As viewed in FIG. 4, the four opposite ends 33, 35, 37, and 39 of the pivot shafts 21 and 23 fit into respective bearing recess-halves 41, 43, 45, and 47 of mating front and rear mounting elements 49 and 51 of the camera body 3 to support the light blocking shields 17 and 19 for pivotal movement in opposite directions between a light blocking position and a non-light blocking position. An electromagnet 24 is shown in chamber 22 adjacent wall 20.

Referring to FIGS. 5A and 5B, electromagnet 24 includes an iron core 26 having a greater mass of iron at ends 26A, 26C and middle portion 26B than in between the ends and middle. The iron core is shaped this way to provide an effective electromagnetic field for moving and holding shields 17, 19. A pair of copper wires 28, 30, which are covered with an electrically insulating material, are wrapped around a portion of core 26 between ends 26A, 26B and middle portion 26B and connected to a power supply 32. Power supply 32 is in turn connected to a microprocessor 34 which is connected to panoramic button 12.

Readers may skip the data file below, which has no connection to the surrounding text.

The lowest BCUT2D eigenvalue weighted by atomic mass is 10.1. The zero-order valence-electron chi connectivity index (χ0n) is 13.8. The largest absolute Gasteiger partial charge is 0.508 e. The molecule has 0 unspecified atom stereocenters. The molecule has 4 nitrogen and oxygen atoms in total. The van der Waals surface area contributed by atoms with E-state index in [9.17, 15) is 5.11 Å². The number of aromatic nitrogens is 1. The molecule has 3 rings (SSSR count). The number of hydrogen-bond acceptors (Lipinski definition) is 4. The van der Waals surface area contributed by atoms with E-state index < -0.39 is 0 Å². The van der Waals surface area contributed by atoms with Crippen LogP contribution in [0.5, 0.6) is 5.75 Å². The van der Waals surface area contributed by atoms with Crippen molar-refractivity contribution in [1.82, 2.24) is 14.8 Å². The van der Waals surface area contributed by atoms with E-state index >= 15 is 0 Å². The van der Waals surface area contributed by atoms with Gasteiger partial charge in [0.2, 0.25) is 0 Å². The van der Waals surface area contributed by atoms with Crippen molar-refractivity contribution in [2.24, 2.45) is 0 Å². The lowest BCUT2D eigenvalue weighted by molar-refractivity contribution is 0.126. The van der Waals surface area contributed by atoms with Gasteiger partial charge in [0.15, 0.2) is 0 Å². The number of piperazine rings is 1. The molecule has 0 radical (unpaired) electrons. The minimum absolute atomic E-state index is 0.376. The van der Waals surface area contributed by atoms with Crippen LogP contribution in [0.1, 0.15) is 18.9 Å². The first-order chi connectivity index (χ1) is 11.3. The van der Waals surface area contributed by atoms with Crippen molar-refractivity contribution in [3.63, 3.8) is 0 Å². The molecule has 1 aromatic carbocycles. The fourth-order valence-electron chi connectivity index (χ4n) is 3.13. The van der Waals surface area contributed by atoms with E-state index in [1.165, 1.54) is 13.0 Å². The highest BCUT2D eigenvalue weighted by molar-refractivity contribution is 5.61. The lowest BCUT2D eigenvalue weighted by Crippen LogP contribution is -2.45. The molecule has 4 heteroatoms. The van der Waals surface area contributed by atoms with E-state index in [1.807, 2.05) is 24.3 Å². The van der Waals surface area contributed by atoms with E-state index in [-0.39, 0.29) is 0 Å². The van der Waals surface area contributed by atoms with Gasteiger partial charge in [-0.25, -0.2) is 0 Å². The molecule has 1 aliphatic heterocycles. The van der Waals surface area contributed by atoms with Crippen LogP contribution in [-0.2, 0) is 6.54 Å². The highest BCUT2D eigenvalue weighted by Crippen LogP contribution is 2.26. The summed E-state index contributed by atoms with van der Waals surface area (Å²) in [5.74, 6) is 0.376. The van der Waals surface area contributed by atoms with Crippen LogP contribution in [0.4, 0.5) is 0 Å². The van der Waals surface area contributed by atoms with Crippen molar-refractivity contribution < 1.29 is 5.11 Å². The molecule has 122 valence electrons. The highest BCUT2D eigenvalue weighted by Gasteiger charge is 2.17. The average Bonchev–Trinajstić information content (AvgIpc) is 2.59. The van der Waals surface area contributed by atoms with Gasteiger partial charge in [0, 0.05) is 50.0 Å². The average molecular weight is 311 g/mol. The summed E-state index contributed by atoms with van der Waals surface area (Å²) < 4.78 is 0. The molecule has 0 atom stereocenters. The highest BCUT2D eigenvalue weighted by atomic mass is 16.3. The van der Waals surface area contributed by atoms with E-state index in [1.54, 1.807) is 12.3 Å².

Assume a camera operator had just finished taking a panoramic picture and desired to next take a normal picture. In order to move the light blocking shields 17 and 19 from their light blocking position of FIG. 5A to their non-light blocking position of FIG. 5B, the operator would first press panoramic button 12 to deselect panoramic photography. Only minimal force need be applied to button 12 to close an electrical switch. As such, the present invention offers an advantage over the prior art in which a greater force is required to mechanically move the light blocking shields. Microprocessor 34 senses that panoramic button 12 has been pressed to select normal photography and instructs power supply 32 to apply a direct current (DC) of preferably about 0.5 to 1 amps for preferably about 10 milliseconds to copper wires 28, 30 in the polarity shown in FIG. 5A.